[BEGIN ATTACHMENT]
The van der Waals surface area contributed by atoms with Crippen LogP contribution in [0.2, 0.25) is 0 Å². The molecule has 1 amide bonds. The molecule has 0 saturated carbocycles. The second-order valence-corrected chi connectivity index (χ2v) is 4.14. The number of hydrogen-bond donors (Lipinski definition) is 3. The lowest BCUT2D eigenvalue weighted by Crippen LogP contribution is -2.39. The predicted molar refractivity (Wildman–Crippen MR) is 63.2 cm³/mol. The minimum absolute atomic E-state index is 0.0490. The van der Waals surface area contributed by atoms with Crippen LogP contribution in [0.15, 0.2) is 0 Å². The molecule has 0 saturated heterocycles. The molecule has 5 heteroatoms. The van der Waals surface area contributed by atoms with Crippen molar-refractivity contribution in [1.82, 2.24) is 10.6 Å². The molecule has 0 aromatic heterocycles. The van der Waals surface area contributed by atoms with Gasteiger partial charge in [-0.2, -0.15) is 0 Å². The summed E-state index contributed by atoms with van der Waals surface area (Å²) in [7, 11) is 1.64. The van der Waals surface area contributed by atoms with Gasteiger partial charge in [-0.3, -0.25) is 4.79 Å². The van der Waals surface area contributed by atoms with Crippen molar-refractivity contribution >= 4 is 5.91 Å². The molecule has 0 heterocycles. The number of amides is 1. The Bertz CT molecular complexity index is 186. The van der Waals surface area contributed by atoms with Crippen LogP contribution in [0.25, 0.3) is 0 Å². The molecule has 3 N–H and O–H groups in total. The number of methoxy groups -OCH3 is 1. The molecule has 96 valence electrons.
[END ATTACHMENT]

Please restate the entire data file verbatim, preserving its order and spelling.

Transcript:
The van der Waals surface area contributed by atoms with Crippen LogP contribution in [0.2, 0.25) is 0 Å². The molecule has 1 amide bonds. The molecule has 0 saturated carbocycles. The second-order valence-corrected chi connectivity index (χ2v) is 4.14. The number of hydrogen-bond donors (Lipinski definition) is 3. The lowest BCUT2D eigenvalue weighted by Crippen LogP contribution is -2.39. The predicted molar refractivity (Wildman–Crippen MR) is 63.2 cm³/mol. The minimum absolute atomic E-state index is 0.0490. The van der Waals surface area contributed by atoms with Crippen LogP contribution in [0.15, 0.2) is 0 Å². The molecule has 0 saturated heterocycles. The molecule has 5 heteroatoms. The van der Waals surface area contributed by atoms with Crippen molar-refractivity contribution in [1.82, 2.24) is 10.6 Å². The molecule has 0 aromatic heterocycles. The van der Waals surface area contributed by atoms with Gasteiger partial charge in [-0.2, -0.15) is 0 Å². The summed E-state index contributed by atoms with van der Waals surface area (Å²) in [7, 11) is 1.64. The van der Waals surface area contributed by atoms with Gasteiger partial charge in [-0.3, -0.25) is 4.79 Å². The van der Waals surface area contributed by atoms with Crippen molar-refractivity contribution >= 4 is 5.91 Å². The molecule has 0 heterocycles. The number of amides is 1. The Bertz CT molecular complexity index is 186. The van der Waals surface area contributed by atoms with Crippen LogP contribution in [0.25, 0.3) is 0 Å². The molecule has 3 N–H and O–H groups in total. The number of methoxy groups -OCH3 is 1. The molecule has 96 valence electrons.